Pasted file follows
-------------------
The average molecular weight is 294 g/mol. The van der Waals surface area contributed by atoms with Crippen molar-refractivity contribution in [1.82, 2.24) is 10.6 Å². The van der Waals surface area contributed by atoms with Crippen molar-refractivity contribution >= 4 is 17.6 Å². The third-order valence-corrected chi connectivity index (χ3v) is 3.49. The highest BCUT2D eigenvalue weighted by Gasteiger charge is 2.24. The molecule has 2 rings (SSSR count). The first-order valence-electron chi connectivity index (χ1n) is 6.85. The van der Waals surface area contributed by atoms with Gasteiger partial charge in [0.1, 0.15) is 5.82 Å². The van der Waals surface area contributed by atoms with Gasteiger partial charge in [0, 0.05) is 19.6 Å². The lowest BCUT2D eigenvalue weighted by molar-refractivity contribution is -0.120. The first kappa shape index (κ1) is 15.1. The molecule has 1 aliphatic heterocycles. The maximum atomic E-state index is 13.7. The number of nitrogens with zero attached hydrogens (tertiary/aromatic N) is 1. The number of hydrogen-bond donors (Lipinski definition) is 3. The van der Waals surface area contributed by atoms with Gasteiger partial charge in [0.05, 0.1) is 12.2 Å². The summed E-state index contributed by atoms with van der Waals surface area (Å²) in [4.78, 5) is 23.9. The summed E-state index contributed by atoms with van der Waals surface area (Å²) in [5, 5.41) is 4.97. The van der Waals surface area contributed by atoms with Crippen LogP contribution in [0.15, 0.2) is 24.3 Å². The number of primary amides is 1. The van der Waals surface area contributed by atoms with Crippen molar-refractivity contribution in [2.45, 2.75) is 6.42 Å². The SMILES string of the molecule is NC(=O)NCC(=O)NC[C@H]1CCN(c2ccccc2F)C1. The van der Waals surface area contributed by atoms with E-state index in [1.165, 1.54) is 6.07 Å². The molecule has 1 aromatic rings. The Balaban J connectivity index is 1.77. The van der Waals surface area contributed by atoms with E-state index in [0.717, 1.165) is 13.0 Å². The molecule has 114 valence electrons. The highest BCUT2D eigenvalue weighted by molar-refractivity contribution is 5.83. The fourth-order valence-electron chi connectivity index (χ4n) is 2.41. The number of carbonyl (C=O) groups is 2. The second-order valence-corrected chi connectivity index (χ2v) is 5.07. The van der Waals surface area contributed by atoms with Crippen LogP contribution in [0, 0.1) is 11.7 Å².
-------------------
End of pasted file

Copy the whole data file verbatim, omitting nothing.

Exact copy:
The average molecular weight is 294 g/mol. The van der Waals surface area contributed by atoms with Crippen molar-refractivity contribution in [1.82, 2.24) is 10.6 Å². The van der Waals surface area contributed by atoms with Crippen molar-refractivity contribution >= 4 is 17.6 Å². The third-order valence-corrected chi connectivity index (χ3v) is 3.49. The highest BCUT2D eigenvalue weighted by Gasteiger charge is 2.24. The molecule has 2 rings (SSSR count). The first-order valence-electron chi connectivity index (χ1n) is 6.85. The van der Waals surface area contributed by atoms with Gasteiger partial charge in [0.1, 0.15) is 5.82 Å². The van der Waals surface area contributed by atoms with Gasteiger partial charge in [0, 0.05) is 19.6 Å². The lowest BCUT2D eigenvalue weighted by molar-refractivity contribution is -0.120. The first kappa shape index (κ1) is 15.1. The molecule has 1 aliphatic heterocycles. The maximum atomic E-state index is 13.7. The number of nitrogens with zero attached hydrogens (tertiary/aromatic N) is 1. The number of hydrogen-bond donors (Lipinski definition) is 3. The van der Waals surface area contributed by atoms with Gasteiger partial charge in [0.05, 0.1) is 12.2 Å². The summed E-state index contributed by atoms with van der Waals surface area (Å²) in [4.78, 5) is 23.9. The summed E-state index contributed by atoms with van der Waals surface area (Å²) in [5, 5.41) is 4.97. The van der Waals surface area contributed by atoms with Crippen LogP contribution in [0.15, 0.2) is 24.3 Å². The number of primary amides is 1. The van der Waals surface area contributed by atoms with Crippen molar-refractivity contribution in [2.45, 2.75) is 6.42 Å². The SMILES string of the molecule is NC(=O)NCC(=O)NC[C@H]1CCN(c2ccccc2F)C1. The van der Waals surface area contributed by atoms with E-state index in [1.165, 1.54) is 6.07 Å². The molecule has 1 aromatic rings. The Balaban J connectivity index is 1.77. The van der Waals surface area contributed by atoms with E-state index in [0.717, 1.165) is 13.0 Å². The molecule has 114 valence electrons. The highest BCUT2D eigenvalue weighted by molar-refractivity contribution is 5.83. The fourth-order valence-electron chi connectivity index (χ4n) is 2.41. The number of carbonyl (C=O) groups is 2. The second-order valence-corrected chi connectivity index (χ2v) is 5.07. The van der Waals surface area contributed by atoms with Crippen LogP contribution in [0, 0.1) is 11.7 Å².